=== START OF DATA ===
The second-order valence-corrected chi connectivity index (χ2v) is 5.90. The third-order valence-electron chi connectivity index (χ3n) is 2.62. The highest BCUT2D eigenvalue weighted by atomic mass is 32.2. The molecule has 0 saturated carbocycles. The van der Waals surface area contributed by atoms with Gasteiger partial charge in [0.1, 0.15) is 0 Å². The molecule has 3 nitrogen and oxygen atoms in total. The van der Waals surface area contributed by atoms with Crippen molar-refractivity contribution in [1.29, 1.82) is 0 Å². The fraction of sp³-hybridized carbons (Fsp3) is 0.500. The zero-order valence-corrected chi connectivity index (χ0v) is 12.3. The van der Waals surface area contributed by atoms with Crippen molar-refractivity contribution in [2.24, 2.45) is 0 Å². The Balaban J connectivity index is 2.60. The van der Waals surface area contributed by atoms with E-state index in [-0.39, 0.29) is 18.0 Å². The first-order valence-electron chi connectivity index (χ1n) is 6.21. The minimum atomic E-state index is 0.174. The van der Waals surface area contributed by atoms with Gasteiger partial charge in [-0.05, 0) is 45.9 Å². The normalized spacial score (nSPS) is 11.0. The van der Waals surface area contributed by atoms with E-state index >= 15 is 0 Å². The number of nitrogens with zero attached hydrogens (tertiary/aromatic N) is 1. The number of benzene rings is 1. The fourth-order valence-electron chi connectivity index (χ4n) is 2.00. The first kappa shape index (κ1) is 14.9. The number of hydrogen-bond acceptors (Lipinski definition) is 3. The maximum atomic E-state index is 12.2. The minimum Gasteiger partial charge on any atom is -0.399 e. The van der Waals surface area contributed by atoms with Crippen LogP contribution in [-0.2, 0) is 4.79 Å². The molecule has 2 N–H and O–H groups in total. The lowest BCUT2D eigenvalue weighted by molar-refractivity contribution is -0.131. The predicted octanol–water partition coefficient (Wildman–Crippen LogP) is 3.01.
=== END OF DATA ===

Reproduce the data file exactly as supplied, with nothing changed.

The second-order valence-corrected chi connectivity index (χ2v) is 5.90. The third-order valence-electron chi connectivity index (χ3n) is 2.62. The highest BCUT2D eigenvalue weighted by atomic mass is 32.2. The molecule has 0 saturated carbocycles. The van der Waals surface area contributed by atoms with Gasteiger partial charge in [0.1, 0.15) is 0 Å². The molecule has 3 nitrogen and oxygen atoms in total. The van der Waals surface area contributed by atoms with Crippen molar-refractivity contribution in [1.29, 1.82) is 0 Å². The fraction of sp³-hybridized carbons (Fsp3) is 0.500. The zero-order valence-corrected chi connectivity index (χ0v) is 12.3. The van der Waals surface area contributed by atoms with Crippen molar-refractivity contribution in [2.24, 2.45) is 0 Å². The Balaban J connectivity index is 2.60. The van der Waals surface area contributed by atoms with E-state index in [-0.39, 0.29) is 18.0 Å². The first-order valence-electron chi connectivity index (χ1n) is 6.21. The minimum atomic E-state index is 0.174. The van der Waals surface area contributed by atoms with Gasteiger partial charge in [-0.05, 0) is 45.9 Å². The normalized spacial score (nSPS) is 11.0. The van der Waals surface area contributed by atoms with E-state index >= 15 is 0 Å². The number of nitrogens with zero attached hydrogens (tertiary/aromatic N) is 1. The number of benzene rings is 1. The fourth-order valence-electron chi connectivity index (χ4n) is 2.00. The first kappa shape index (κ1) is 14.9. The number of hydrogen-bond acceptors (Lipinski definition) is 3. The maximum atomic E-state index is 12.2. The minimum Gasteiger partial charge on any atom is -0.399 e. The van der Waals surface area contributed by atoms with Crippen LogP contribution in [-0.2, 0) is 4.79 Å². The molecule has 2 N–H and O–H groups in total. The lowest BCUT2D eigenvalue weighted by molar-refractivity contribution is -0.131. The predicted octanol–water partition coefficient (Wildman–Crippen LogP) is 3.01.